"The ST-9038 was clearly designed primarily for optimum audio performance. That was made very clear in their operating manual linked above (highly recommended reading). My ST-9038 came to me absolutely stock and in very good condition considering its 37 year age. It appears to be a true precursor of the much later Marantz ST-17, i.e., all about audio performance and ease of use, and NO signal-strength indication. However, I found the ST-9038 to be quite good at pulling signals and then outputting them with superb quieting. In fact I found it hard to believe it was actually a first-generation digital tuner sporting early ICs like an AN363 MPX and 4558 output buffer. In Ray's room it compared VERY well to a Hitachi FT-5500 MKII mated with an LM4500 MPX/buffer and a few other modded tuners that are much newer.
"Here are a few facts gleaned from the schematic and manuals. The front end sports 5-gang tuning via variable capacitance diodes in a double-tuned, dual-gate FET RF amp, double-tuned arrangement followed by the mixer. It has only one IF bandwidth, having been designed for audio, again like the Marantz, but I experienced no interference problems. The IF stages contain 5 stages of differential amplification with filtering via 2 ceramic filters plus a surface acoustic wave filter. You can read more in the operating manual. MPXing is done with an AN363 IC which feeds an output buffer through a passive de-emphasis network. I measured the de-emph audio response to be +/- 0.30 dB from 20 Hz to 15 kHz with 10 Hz response down only 1.2 dB... STOCK! (Stuff done right, IMHO.) Very good considering a 1979 intro.
"On the bench the passive de-emphasis was very accurate with a measured TC of 72.2 µS and response of +/- 0.3 dB from 20 Hz to 15 kHz. Very few stock tuners I've tested have done that well. This is one fine tuner for one who wishes optimum audio performance with all 'tweaking and fiddling' left to the tuner's automation. Unfortunately the ST-9038 seems very rare, probably due to its 1979 $600 list price."
Ray supplemented his report with a few bits of technical data:
"(1) Audio output level is controlled via a rear-panel pot. With a 100% deviation 100 Hz signal the level is adjustable from 0 to 1.29V RMS.
(2) The audio output phase is inverted from that received. The flip appears to be done by the AN353 MPX IC.
(3) A pink noise output, instead of the usual single tone, can be selected. I ran that output into my pink noise filtered octave band analyzer and got a nice flat result above the 125 Hz band. Below that it dropped at ~ 6 dB/octave. I was impressed as in order to achieve that the on-board pink noise generator had to be pre-emphasized since it has to pass through the tuner's FM de-emphasis filtering.
(4) The de-emphasis filter is a passive RC network placed between the MPX IC's output and the 4558's input. Thus this is the ONLY Technics tuner I've measured or studied that has its de-emphasis time constant not affected by the connected amp's input Z. All of those other tuners were produced after the venerable ST-9038.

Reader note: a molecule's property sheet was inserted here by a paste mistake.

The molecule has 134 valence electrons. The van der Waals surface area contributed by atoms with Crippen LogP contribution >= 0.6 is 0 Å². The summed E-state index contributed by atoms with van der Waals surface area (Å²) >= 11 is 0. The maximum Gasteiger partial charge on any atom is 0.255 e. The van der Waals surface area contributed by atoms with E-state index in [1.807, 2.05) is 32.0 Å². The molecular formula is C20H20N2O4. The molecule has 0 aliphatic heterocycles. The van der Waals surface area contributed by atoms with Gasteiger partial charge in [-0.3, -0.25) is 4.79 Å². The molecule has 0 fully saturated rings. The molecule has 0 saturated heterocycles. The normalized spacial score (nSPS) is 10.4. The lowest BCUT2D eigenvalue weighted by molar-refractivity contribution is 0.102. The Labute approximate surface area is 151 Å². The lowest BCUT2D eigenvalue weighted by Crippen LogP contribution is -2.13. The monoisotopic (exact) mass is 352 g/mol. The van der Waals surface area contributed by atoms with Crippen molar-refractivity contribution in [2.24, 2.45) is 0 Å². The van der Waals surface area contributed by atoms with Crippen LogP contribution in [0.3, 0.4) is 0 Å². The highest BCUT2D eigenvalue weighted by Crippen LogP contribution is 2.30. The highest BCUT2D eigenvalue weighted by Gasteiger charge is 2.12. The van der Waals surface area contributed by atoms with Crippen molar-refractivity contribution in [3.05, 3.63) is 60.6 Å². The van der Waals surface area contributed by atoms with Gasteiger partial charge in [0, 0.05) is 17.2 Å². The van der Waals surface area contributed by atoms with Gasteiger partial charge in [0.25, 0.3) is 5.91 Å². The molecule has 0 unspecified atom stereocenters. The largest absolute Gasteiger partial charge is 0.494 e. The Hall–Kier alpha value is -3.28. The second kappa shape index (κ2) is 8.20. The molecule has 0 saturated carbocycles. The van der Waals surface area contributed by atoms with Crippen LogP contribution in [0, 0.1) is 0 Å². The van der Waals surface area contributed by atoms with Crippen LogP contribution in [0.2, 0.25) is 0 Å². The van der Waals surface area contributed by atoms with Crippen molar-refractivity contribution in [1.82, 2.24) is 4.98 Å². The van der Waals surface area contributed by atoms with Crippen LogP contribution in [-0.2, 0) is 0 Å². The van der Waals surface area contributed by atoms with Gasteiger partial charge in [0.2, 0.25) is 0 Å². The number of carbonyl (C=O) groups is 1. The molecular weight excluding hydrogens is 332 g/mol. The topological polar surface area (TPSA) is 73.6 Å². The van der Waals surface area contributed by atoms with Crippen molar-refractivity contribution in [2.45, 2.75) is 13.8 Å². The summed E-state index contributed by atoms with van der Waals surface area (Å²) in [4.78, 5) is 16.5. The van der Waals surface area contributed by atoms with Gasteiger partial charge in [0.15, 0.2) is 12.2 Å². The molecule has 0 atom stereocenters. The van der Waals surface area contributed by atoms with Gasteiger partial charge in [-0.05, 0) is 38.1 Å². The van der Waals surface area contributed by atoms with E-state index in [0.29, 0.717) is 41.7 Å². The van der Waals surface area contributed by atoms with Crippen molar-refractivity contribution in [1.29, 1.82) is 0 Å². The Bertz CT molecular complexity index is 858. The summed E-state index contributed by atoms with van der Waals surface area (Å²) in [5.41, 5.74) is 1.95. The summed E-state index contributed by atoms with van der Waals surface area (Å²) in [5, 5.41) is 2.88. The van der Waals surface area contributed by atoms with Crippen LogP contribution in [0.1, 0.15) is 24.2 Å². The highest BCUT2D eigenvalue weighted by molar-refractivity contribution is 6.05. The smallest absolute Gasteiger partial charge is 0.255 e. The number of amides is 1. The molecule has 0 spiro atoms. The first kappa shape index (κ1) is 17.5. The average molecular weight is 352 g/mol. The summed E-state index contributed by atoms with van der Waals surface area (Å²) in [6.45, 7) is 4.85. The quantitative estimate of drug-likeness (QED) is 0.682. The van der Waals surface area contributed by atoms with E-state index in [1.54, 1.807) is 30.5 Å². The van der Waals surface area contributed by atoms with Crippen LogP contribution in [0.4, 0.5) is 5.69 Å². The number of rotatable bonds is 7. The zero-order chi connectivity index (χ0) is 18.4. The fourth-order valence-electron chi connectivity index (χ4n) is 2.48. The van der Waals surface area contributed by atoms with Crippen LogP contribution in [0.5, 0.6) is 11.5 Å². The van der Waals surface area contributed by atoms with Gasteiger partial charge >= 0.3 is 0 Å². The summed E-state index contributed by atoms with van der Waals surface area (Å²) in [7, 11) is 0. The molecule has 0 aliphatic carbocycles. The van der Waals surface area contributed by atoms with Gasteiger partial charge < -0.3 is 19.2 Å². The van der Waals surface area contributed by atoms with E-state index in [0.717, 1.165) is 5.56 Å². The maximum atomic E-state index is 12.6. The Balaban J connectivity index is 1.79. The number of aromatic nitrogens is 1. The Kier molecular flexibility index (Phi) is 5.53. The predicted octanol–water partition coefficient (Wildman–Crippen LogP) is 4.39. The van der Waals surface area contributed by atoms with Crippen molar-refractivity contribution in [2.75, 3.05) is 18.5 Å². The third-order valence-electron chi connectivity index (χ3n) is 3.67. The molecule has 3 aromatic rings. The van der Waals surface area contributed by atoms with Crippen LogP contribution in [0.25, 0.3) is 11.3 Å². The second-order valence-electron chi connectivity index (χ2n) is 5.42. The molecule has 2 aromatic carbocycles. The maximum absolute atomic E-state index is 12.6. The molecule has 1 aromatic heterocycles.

"You may all be correctly assuming that I kind of like this FM-only tuner, and I'm amazed at how technically advanced it was for 1979. Apparently it couldn't penetrate the market when lower-cost competition offered on-board memories and signal meter LEDs, but its audio performance was waaay out there. I believe the ST-9038 was Technics' first serious 'digital tuner' and they were quite proud of their accomplishment and also needed to get all of their dealers' service departments up to speed, so they created the 'Synthesizer Tuner Circuit Explanation Manual' linked above. It's a full 56 pages of digital circuit tutorial, most of which is lost on me. It does have full fold-out schematics, but no parts lists. The bottom side of the PC board identifies the components and the schematic, their values."
Our panelist Jim was also quite impressed by the sound of a (different) ST-9038 compared to many other top tuners, as can be seen on our Shootouts page. When sold together with its separate programmable "Micom" (microcomputer) timer unit, the SH-9038 ($600 list by itself, owner's manual, brochure page), the combo has gone for $195-320 on eBay. ST-9038s offered by themselves, without the timer unit, usually sell for $130-250, with a low of $89 in 7/14 and a high of $331 in 8/07. Strangely, an SH-9038 (that's right, just the timer unit) sold for $306 in 8/07.
Technics ST-9300 (1979, photo) search eBay
The FM-only ST-9300 is an intriguing-looking tuner that resembles an ST-9030 on steroids. We believe it was sold only in Japan, like the ST-9700. Please post in our FMtuners group if you have any information about either of them.
Technics ST-9600 (1974, photo1, photo2, inside, gangs, back) search eBay
See the ST-8600 writeup above for info on the ST-9600.
Technics ST-9700 (1979, front, inside, gangs, detailed specs) search eBay
The 9-gang ST-9700 was sold only in Japan. Our panelist David "A" says it is one of the best tuners ever made, but modifying it to tune the U.S. FM band, rather than the Japanese band (76-90 MHz), is "no small engineering exercise. The ST-9700 is really phenomenal if you take the detector out and run it into an HA11223 or a LA3450! It holds its own in stock form and is clearly a formidable tuner (top 10), but doesn't quite match the standard overall of the [Sansui] TU-X1, [Kenwood] L-02T or [Pioneer] F-26." Here's a more detailed review from David: